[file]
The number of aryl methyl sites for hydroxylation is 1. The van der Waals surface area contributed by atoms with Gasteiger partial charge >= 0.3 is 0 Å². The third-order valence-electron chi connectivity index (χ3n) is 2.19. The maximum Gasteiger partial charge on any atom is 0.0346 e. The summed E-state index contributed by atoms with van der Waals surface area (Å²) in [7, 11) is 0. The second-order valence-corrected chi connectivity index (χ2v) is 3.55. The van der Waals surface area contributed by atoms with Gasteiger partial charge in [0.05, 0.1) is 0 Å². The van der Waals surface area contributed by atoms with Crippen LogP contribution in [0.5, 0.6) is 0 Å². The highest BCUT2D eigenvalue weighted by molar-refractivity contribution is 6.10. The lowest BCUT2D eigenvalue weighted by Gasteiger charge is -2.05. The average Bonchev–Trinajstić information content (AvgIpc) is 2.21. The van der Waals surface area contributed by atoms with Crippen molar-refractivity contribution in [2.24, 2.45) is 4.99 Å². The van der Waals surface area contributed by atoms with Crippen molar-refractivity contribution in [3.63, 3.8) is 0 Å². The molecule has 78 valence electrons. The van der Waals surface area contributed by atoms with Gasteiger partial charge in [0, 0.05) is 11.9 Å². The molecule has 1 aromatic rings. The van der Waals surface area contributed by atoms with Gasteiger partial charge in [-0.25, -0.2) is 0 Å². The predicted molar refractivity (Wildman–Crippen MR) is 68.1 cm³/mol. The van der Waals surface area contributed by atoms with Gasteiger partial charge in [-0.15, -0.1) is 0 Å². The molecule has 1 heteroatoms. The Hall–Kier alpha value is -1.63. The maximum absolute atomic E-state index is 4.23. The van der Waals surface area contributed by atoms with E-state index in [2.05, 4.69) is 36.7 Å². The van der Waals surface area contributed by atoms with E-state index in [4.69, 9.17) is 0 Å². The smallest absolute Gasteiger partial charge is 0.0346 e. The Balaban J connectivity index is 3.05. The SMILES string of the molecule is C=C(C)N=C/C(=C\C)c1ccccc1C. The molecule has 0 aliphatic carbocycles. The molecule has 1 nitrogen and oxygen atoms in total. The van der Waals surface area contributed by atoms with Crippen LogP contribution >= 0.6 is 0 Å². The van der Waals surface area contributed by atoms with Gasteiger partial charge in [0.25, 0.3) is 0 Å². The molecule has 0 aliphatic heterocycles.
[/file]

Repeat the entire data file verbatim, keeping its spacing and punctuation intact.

The number of aryl methyl sites for hydroxylation is 1. The van der Waals surface area contributed by atoms with Gasteiger partial charge >= 0.3 is 0 Å². The third-order valence-electron chi connectivity index (χ3n) is 2.19. The maximum Gasteiger partial charge on any atom is 0.0346 e. The summed E-state index contributed by atoms with van der Waals surface area (Å²) in [7, 11) is 0. The second-order valence-corrected chi connectivity index (χ2v) is 3.55. The van der Waals surface area contributed by atoms with Gasteiger partial charge in [0.05, 0.1) is 0 Å². The van der Waals surface area contributed by atoms with Crippen LogP contribution in [0.5, 0.6) is 0 Å². The highest BCUT2D eigenvalue weighted by molar-refractivity contribution is 6.10. The lowest BCUT2D eigenvalue weighted by Gasteiger charge is -2.05. The average Bonchev–Trinajstić information content (AvgIpc) is 2.21. The van der Waals surface area contributed by atoms with Crippen molar-refractivity contribution in [2.24, 2.45) is 4.99 Å². The van der Waals surface area contributed by atoms with Crippen molar-refractivity contribution in [3.63, 3.8) is 0 Å². The molecule has 78 valence electrons. The van der Waals surface area contributed by atoms with Gasteiger partial charge in [0, 0.05) is 11.9 Å². The molecule has 1 aromatic rings. The van der Waals surface area contributed by atoms with Gasteiger partial charge in [-0.25, -0.2) is 0 Å². The predicted molar refractivity (Wildman–Crippen MR) is 68.1 cm³/mol. The van der Waals surface area contributed by atoms with Gasteiger partial charge in [-0.15, -0.1) is 0 Å². The molecule has 1 heteroatoms. The Hall–Kier alpha value is -1.63. The maximum absolute atomic E-state index is 4.23. The van der Waals surface area contributed by atoms with E-state index in [2.05, 4.69) is 36.7 Å². The van der Waals surface area contributed by atoms with E-state index in [4.69, 9.17) is 0 Å². The smallest absolute Gasteiger partial charge is 0.0346 e. The Balaban J connectivity index is 3.05. The SMILES string of the molecule is C=C(C)N=C/C(=C\C)c1ccccc1C. The molecule has 0 aliphatic carbocycles. The molecule has 1 nitrogen and oxygen atoms in total. The van der Waals surface area contributed by atoms with Crippen LogP contribution >= 0.6 is 0 Å². The van der Waals surface area contributed by atoms with Gasteiger partial charge in [0.25, 0.3) is 0 Å². The molecule has 0 aliphatic heterocycles.